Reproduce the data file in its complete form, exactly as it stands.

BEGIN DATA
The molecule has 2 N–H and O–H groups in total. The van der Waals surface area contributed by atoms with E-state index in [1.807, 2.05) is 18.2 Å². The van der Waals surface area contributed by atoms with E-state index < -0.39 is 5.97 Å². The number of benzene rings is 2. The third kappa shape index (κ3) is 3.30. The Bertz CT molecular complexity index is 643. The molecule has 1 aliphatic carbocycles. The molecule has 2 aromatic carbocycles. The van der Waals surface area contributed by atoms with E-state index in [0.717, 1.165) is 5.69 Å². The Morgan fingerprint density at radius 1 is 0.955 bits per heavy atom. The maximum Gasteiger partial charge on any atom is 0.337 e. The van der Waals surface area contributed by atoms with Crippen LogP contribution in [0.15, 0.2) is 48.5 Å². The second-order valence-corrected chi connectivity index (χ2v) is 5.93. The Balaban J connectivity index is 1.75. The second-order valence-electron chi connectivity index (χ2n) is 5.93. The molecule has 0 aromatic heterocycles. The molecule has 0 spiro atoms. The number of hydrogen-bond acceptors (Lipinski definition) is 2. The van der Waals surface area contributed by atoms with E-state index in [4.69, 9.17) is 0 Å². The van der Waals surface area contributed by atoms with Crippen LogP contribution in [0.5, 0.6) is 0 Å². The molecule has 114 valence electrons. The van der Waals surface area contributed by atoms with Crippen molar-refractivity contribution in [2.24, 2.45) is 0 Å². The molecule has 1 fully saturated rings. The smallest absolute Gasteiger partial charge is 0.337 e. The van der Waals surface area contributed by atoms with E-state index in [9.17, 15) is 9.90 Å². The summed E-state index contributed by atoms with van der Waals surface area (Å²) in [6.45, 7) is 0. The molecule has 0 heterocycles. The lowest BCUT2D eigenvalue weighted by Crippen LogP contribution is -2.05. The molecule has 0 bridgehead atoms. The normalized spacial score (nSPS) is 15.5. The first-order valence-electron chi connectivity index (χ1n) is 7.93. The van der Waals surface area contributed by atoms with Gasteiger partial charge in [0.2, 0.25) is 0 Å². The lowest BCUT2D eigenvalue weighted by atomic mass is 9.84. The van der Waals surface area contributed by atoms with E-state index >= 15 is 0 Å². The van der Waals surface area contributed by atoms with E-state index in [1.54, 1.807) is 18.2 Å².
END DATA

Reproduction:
The molecule has 2 N–H and O–H groups in total. The van der Waals surface area contributed by atoms with E-state index in [1.807, 2.05) is 18.2 Å². The van der Waals surface area contributed by atoms with E-state index < -0.39 is 5.97 Å². The number of benzene rings is 2. The third kappa shape index (κ3) is 3.30. The Bertz CT molecular complexity index is 643. The molecule has 1 aliphatic carbocycles. The molecule has 2 aromatic carbocycles. The van der Waals surface area contributed by atoms with E-state index in [0.717, 1.165) is 5.69 Å². The Morgan fingerprint density at radius 1 is 0.955 bits per heavy atom. The maximum Gasteiger partial charge on any atom is 0.337 e. The van der Waals surface area contributed by atoms with Crippen LogP contribution in [0.15, 0.2) is 48.5 Å². The second-order valence-corrected chi connectivity index (χ2v) is 5.93. The Balaban J connectivity index is 1.75. The second-order valence-electron chi connectivity index (χ2n) is 5.93. The molecule has 0 aromatic heterocycles. The molecule has 0 spiro atoms. The number of hydrogen-bond acceptors (Lipinski definition) is 2. The van der Waals surface area contributed by atoms with E-state index in [4.69, 9.17) is 0 Å². The van der Waals surface area contributed by atoms with Crippen LogP contribution in [0.5, 0.6) is 0 Å². The molecule has 114 valence electrons. The van der Waals surface area contributed by atoms with Crippen molar-refractivity contribution in [2.24, 2.45) is 0 Å². The molecule has 1 fully saturated rings. The smallest absolute Gasteiger partial charge is 0.337 e. The van der Waals surface area contributed by atoms with E-state index in [9.17, 15) is 9.90 Å². The summed E-state index contributed by atoms with van der Waals surface area (Å²) in [6.45, 7) is 0. The molecule has 0 heterocycles. The lowest BCUT2D eigenvalue weighted by Crippen LogP contribution is -2.05. The molecule has 0 bridgehead atoms. The normalized spacial score (nSPS) is 15.5. The first-order valence-electron chi connectivity index (χ1n) is 7.93. The van der Waals surface area contributed by atoms with Gasteiger partial charge in [0.2, 0.25) is 0 Å². The lowest BCUT2D eigenvalue weighted by atomic mass is 9.84. The van der Waals surface area contributed by atoms with E-state index >= 15 is 0 Å². The van der Waals surface area contributed by atoms with E-state index in [1.54, 1.807) is 18.2 Å².